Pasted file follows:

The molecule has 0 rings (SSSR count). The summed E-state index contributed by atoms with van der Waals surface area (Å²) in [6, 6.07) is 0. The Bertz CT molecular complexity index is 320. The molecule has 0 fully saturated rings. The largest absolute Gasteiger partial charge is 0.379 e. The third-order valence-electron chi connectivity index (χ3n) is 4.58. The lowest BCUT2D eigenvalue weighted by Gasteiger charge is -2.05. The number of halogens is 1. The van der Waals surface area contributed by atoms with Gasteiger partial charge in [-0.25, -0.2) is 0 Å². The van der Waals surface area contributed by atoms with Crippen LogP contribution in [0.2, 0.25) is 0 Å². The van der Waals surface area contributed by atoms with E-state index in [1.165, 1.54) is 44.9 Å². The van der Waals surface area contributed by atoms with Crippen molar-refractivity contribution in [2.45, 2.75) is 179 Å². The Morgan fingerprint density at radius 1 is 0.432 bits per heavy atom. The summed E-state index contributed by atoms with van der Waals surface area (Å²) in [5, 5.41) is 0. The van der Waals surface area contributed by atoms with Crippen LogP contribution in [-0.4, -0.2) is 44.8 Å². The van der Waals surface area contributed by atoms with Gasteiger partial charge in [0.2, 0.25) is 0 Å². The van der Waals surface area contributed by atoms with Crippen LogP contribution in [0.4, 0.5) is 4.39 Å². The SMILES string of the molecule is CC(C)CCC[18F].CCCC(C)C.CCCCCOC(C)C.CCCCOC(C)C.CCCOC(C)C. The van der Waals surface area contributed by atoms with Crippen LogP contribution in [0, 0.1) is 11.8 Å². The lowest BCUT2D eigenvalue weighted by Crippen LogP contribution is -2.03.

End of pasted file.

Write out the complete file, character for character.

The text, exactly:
The molecule has 0 rings (SSSR count). The summed E-state index contributed by atoms with van der Waals surface area (Å²) in [6, 6.07) is 0. The Bertz CT molecular complexity index is 320. The molecule has 0 fully saturated rings. The largest absolute Gasteiger partial charge is 0.379 e. The third-order valence-electron chi connectivity index (χ3n) is 4.58. The lowest BCUT2D eigenvalue weighted by Gasteiger charge is -2.05. The number of halogens is 1. The van der Waals surface area contributed by atoms with Gasteiger partial charge in [-0.25, -0.2) is 0 Å². The van der Waals surface area contributed by atoms with Crippen LogP contribution in [0.2, 0.25) is 0 Å². The van der Waals surface area contributed by atoms with E-state index in [1.165, 1.54) is 44.9 Å². The van der Waals surface area contributed by atoms with Crippen molar-refractivity contribution in [2.45, 2.75) is 179 Å². The Morgan fingerprint density at radius 1 is 0.432 bits per heavy atom. The summed E-state index contributed by atoms with van der Waals surface area (Å²) in [5, 5.41) is 0. The van der Waals surface area contributed by atoms with Crippen LogP contribution in [-0.4, -0.2) is 44.8 Å². The van der Waals surface area contributed by atoms with Gasteiger partial charge in [0.2, 0.25) is 0 Å². The van der Waals surface area contributed by atoms with Crippen LogP contribution in [0.4, 0.5) is 4.39 Å². The SMILES string of the molecule is CC(C)CCC[18F].CCCC(C)C.CCCCCOC(C)C.CCCCOC(C)C.CCCOC(C)C. The van der Waals surface area contributed by atoms with Crippen LogP contribution in [0, 0.1) is 11.8 Å². The lowest BCUT2D eigenvalue weighted by Crippen LogP contribution is -2.03.